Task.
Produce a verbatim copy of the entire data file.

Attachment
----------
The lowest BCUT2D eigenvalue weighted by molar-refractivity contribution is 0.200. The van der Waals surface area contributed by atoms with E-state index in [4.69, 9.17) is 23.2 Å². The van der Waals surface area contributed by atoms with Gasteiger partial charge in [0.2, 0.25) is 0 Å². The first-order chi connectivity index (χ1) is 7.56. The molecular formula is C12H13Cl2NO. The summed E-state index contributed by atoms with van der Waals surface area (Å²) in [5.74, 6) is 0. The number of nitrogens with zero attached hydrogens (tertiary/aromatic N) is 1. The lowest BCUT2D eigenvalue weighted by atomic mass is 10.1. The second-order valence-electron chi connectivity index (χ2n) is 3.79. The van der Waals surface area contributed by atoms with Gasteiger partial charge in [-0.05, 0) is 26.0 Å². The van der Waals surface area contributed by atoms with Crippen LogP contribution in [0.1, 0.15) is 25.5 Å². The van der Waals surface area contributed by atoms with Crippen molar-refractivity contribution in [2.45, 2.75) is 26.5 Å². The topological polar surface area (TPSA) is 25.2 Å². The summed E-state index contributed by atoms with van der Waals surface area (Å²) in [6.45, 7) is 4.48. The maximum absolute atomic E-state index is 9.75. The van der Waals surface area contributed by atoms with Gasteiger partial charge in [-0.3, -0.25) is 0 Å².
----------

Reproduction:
The lowest BCUT2D eigenvalue weighted by molar-refractivity contribution is 0.200. The van der Waals surface area contributed by atoms with E-state index in [4.69, 9.17) is 23.2 Å². The van der Waals surface area contributed by atoms with Gasteiger partial charge in [0.2, 0.25) is 0 Å². The first-order chi connectivity index (χ1) is 7.56. The molecular formula is C12H13Cl2NO. The summed E-state index contributed by atoms with van der Waals surface area (Å²) in [5.74, 6) is 0. The number of nitrogens with zero attached hydrogens (tertiary/aromatic N) is 1. The lowest BCUT2D eigenvalue weighted by atomic mass is 10.1. The second-order valence-electron chi connectivity index (χ2n) is 3.79. The van der Waals surface area contributed by atoms with Gasteiger partial charge in [-0.05, 0) is 26.0 Å². The van der Waals surface area contributed by atoms with Crippen LogP contribution in [0.1, 0.15) is 25.5 Å². The van der Waals surface area contributed by atoms with Crippen molar-refractivity contribution in [2.45, 2.75) is 26.5 Å². The topological polar surface area (TPSA) is 25.2 Å². The summed E-state index contributed by atoms with van der Waals surface area (Å²) in [6.45, 7) is 4.48. The maximum absolute atomic E-state index is 9.75. The van der Waals surface area contributed by atoms with Gasteiger partial charge in [-0.3, -0.25) is 0 Å².